Lead In Lipstick and Other Unhealthy Cosmetics

Cosmetics are intended to enhance your appearance, but there are some dangerous chemicals that may be lurking in your make-up. Here are some of the more common toxic chemicals and the cosmetics where they can be found.

1. Lead

Once thought to be an urban legend, a recent study confirmed the presence of lead in some lipsticks. However, the amount of lead present is very small – FDA regulations restrict the amount of lead in a particular red dye, for instance, to twenty parts per million. Nonetheless, the lead is present, and cumulative effects from the daily use of lipstick should not be ruled out. The health risks of lead exposure are fairly well known, and include neurological and reproductive disorders.

Organic Ways to Prevent Stretch Marks

For any new mom that is pregnant, one big concern happens to be stretch marks.  The great thing is that you don’t have to go out and start paying big time for products that contain chemicals.  There are many natural organic ways that you can prevent the stretch marks while you are pregnant.

When you are growing quickly and the collagen and elastin production just can’t keep up, then stretch marks tend to happen.  Usually these marks will fade eventually, but you probably would rather prevent them in the first place.  Although your genes can determine how susceptible you are to getting stretch marks, natural prevention methods can still be helpful.  Here is a look at some simple ways that you can keep the stretch marks at bay.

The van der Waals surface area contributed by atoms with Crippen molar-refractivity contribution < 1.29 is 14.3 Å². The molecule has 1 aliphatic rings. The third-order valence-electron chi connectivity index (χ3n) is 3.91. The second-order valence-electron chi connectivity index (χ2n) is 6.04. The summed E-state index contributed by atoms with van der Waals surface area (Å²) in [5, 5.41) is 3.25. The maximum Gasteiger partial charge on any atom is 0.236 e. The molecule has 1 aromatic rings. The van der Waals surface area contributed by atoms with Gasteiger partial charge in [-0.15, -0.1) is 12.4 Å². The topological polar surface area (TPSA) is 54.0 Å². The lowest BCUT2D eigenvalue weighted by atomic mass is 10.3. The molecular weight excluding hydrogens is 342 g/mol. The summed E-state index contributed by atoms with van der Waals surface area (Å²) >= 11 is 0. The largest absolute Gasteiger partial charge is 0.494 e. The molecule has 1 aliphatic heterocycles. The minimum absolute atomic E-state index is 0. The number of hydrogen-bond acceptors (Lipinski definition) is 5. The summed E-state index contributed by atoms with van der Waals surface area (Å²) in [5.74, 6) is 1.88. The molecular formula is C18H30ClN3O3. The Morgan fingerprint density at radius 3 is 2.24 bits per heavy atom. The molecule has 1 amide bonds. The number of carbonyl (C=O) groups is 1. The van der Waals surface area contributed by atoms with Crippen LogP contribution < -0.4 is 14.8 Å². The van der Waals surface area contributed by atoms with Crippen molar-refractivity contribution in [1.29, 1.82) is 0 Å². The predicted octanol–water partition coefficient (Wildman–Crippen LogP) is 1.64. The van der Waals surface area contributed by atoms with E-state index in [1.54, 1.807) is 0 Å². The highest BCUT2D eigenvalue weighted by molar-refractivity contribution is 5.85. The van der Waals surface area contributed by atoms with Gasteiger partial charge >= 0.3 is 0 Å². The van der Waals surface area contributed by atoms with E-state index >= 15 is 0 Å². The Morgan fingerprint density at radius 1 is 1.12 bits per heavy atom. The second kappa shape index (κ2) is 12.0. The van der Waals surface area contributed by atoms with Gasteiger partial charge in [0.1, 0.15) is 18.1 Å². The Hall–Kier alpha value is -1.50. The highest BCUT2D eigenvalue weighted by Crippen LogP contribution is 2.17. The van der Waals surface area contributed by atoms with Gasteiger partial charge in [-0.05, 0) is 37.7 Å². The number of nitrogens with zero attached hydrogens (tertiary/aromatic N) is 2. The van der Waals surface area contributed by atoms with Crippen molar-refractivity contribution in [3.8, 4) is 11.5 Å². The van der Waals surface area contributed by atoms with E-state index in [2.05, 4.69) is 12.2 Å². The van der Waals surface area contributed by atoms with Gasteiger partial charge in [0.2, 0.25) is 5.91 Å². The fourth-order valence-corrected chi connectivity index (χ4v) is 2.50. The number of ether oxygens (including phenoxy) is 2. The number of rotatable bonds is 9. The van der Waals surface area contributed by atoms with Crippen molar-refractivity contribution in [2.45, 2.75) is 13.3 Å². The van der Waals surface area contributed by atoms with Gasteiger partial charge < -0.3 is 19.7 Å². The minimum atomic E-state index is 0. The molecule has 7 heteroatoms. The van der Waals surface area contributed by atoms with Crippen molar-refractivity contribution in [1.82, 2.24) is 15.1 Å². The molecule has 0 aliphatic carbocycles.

Eco-Friendly Nail Polish

Did you know that your nail polish could be harmful to your health?  Conventional nail polish is full of solvents and other substances that are known to be neurotoxins, including amyl, butyl, and ethyl acetates and toluene.  Lead acetates may also be included, as well as formaldehyde, coal tar dyes, and other suspected carcinogens.  Plasticizers, called pthalates, which are generally believed to have a hand in disrupting hormones in the human body.

Why are all these dangerous chemicals allowed in our nail polishes?  Cosmetics aren’t subjected to safety testing in the United States, with harmful ingredients removed only on a voluntary basis and only after they’ve been proven to cause illness.

Is Shampoo a Poison to Us and Environment?

We all wash our hair to clean dirt and styling products out of it and to reduce the oiliness from our scalp.  While the lovely lather and nice smelling shampoo we use might make our hair feel clean, the chemicals we use to create these effects could be harming ourselves as well as polluting and poisoning the environment.

Take a look at the list of ingredients on the label of your shampoo bottle.  The list reads more like a chemistry class and that’s even for the shampoo products that claim to be ‘herbal’ or moisturizing.

One of the primary ingredients in most shampoos is Sodium Laureth Sulfate, which is known to be a major skin irritant.  Studies and testing have also shown this chemical compound may also cause mutagenic effects in animals.

Soap – How it effects the Environment

It’s surprising that the very product we use on our bodies to keep ourselves clean could actually be causing so much damage to not only the environment and aquatic systems, but also to our own skin.

When we bathe, most of us use a regular bar of soap bought from the store.  After lathering up your body and cleaning away daily grime, you rinse away the soap to run down the drain.  The object of this ritual is supposed to keep us clean and smelling nice.

Unfortunately, most commercial soaps contain harsh chemical additives to make them lather properly.  They contain perfumes and fragrances that are known to cause irritation in some people.  These lovely smelling fragrances aren’t extracted from naturally aromatic pretty flowers from out in the field.  They’re produced chemically using cancer-causing chemicals so we can smell good.